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Prisoners of conscience remembered on International Religious Freedom Day

Thursday, October 27, 2016 17:58
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(Before It's News)

Washington D.C., Oct 27, 2016 / 06:36 pm (CNA/EWTN News).- Leading religious freedom advocates called for the release of all “prisoners of conscience” worldwide on International Religious Freedom Day.

“For the sake of these and other prisoners of conscience we dare not be silent,” wrote Fr. Thomas Reese and Daniel Mark, chairman and vice chairman of the U.S. Commission on International Religious Freedom, in an op-ed for the Philadelphia Inquirer.

“We call for their immediate release, and we ask free people everywhere to urge Pakistan, Iran, and Eritrea to release every religious prisoner of conscience they hold,” they stated.

Oct. 27 is International Religious Freedom Day. The day marks the 18th anniversary of the 1998 International Religious Freedom Act, a bill that helped solidify the role of religious freedom in U.S. foreign policy and diplomacy.

The law created an office within the State Department for international religious freedom. Additionally, it created the U.S. Commission on International Religious Freedom as “an independent, bipartisan federal body to monitor religious freedom abuses abroad and provide policy recommendations to the president, secretary of state, and Congress.”

“The rights to exercise one’s freedom of thought, conscience, and religion are fundamental human rights and bedrock American principles,” John Kirby, Assistant Secretary of State, said on Thursday. “We believe everyone deserves these freedoms.”
 
However, “nearly two decades later, standing for religious freedom worldwide is as important as ever,” Fr. Reese and Mark insisted, noting that billions of people worldwide “live under governments that perpetrate or tolerate serious abuses against freedom of religion or belief.”

The U.S. Commission on International Religious Freedom (USCIRF) defines a “prisoner of conscience” as someone “whom governments hold for reasons including those related to religion.”

Common instances of this type of imprisonment include governments jailing dissident clerics and members of non-state sanctioned faiths, and convictions on “blasphemy laws,” which in some cases don’t carry a punishment for false accusations, and which are often used to persecute religious minorities.  

USCIRF’s 2016 annual report noted that “the incarceration of prisoners of conscience” still “remains astonishingly widespread, occurring in country after country” like China, Eritrea, Iran, North Korea, and Pakistan.

For instance, 80 year-old Abdul Shakoor, an Ahmadi Muslim living in Pakistan, was “falsely accused of selling to an undercover police officer an Ahmadiyya commentary on the Qur'an and other publications,” which is against the law in the country, Fr. Reese and Mark noted, adding that Shakoor received “concurrent sentences of five years and three years in prison” in January.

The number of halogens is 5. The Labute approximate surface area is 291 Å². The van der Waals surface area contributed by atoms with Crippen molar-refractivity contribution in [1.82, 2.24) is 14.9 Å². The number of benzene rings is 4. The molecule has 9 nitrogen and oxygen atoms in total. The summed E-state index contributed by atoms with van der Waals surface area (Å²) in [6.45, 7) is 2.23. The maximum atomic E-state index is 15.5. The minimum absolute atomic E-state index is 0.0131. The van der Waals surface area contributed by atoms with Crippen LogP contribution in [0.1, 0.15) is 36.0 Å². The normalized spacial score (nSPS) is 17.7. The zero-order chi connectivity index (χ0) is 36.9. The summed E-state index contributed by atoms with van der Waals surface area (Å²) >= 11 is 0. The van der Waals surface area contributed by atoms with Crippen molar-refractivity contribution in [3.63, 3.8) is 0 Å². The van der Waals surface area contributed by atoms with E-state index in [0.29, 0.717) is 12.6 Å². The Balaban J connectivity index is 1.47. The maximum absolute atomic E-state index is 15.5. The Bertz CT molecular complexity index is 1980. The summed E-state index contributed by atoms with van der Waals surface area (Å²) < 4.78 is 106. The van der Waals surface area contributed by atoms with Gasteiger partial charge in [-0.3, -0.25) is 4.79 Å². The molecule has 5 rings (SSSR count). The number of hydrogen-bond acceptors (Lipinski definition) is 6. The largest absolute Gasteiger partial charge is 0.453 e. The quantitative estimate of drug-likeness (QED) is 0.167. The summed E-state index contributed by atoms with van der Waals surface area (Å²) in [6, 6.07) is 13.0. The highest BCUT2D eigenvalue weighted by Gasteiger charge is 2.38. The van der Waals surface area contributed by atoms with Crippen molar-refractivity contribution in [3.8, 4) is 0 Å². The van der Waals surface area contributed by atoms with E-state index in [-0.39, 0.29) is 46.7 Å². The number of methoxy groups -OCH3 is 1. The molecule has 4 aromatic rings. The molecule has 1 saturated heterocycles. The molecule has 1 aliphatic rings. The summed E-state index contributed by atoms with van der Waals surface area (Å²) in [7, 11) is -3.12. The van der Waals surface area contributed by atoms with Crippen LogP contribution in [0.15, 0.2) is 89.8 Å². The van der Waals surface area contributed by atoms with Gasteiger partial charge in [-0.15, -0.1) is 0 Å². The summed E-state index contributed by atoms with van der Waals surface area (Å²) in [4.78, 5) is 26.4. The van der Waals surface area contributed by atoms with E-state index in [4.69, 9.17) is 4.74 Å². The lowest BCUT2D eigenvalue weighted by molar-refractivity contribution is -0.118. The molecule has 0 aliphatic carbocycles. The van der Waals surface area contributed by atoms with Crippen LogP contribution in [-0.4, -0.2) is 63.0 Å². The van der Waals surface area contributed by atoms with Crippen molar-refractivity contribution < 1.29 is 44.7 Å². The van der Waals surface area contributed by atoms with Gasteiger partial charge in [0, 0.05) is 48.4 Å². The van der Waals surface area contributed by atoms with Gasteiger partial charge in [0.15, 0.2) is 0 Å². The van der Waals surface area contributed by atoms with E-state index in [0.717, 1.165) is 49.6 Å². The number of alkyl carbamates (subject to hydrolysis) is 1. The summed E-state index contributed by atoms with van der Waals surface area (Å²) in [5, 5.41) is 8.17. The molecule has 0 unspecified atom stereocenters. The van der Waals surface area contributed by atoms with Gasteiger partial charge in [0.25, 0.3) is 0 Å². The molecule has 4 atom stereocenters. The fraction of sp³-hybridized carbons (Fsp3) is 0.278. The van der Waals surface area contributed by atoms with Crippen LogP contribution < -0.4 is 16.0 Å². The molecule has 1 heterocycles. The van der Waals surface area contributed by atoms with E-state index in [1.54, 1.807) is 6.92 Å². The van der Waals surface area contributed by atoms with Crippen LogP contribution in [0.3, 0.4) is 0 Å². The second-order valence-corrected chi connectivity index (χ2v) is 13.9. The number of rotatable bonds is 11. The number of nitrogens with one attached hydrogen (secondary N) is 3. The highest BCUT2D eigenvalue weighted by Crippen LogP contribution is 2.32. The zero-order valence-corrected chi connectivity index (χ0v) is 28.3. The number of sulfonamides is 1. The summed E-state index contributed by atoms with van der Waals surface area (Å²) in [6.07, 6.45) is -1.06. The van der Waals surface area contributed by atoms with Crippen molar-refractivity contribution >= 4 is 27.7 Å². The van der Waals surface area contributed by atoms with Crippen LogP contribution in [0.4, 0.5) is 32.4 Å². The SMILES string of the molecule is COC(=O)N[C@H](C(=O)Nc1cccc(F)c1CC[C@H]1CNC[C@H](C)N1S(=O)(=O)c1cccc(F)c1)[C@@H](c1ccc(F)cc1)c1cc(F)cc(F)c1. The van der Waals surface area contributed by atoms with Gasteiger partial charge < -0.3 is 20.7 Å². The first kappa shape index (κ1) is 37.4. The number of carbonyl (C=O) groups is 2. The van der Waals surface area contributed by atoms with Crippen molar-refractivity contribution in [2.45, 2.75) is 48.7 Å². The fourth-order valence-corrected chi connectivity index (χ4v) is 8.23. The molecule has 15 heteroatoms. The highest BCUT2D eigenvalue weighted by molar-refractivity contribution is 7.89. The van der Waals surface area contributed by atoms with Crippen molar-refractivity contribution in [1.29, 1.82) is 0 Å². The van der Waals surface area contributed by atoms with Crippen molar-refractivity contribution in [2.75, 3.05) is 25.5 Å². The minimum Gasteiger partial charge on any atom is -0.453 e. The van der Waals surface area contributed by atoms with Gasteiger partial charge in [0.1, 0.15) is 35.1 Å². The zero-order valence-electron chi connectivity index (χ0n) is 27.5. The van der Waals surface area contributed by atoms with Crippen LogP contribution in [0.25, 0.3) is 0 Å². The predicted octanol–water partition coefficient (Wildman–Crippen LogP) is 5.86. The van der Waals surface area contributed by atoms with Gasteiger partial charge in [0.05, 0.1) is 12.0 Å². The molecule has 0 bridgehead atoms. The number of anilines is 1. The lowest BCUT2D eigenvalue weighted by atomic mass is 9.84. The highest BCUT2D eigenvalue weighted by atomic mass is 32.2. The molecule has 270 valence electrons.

There is also the case of the “Baha’i Seven,” members of the Baha’i minority religious sect in Iran. Two of them were arrested in 2008 and “given 20-year sentences on false charges of espionage, propaganda against the ‘Islamic Republic,’ and establishment of an illegal administration.”

“The plight of these prisoners highlights the abysmal status of religious freedom in the countries that persecute them,” the op-ed insisted.

The U.S. can also do more for these prisoners, Fr. Reese and Mark insisted.

For instance, the State Department could “compile a comprehensive list of religious prisoners which would better enable State to advocate” for their liberation.

They added that the State Department should “follow USCIRF's long-standing recommendation to designate Pakistan a country of particular concern (CPC), marking it as one of the world's worst abusers of religious freedom.”

The CPC list identifies countries where the worst persecutions of religious freedom take place, either at the hands of the state or by non-state actors in states that do not stop the abuses.

The list is used to pressure these countries to improve their human rights records. Currently, the State Department lists Burma, China, Eritrea, North Korea, Tajikistan, Uzbekistan, Turkmenistan, Iran, Sudan, and Saudi Arabia as CPCs.

USCIRF has recommended more countries be added to the list: Central African Republic, Egypt, Iraq, Syria, Nigeria, Pakistan, and Vietnam.

“As we mark International Religious Freedom Day, let us stand for the freedom of all people to practice their religion alone and in groups, in public and in private, and let the United States and the international community hold governments accountable for the protection of this inalienable human right,” Fr. Reese and Mark concluded.

 

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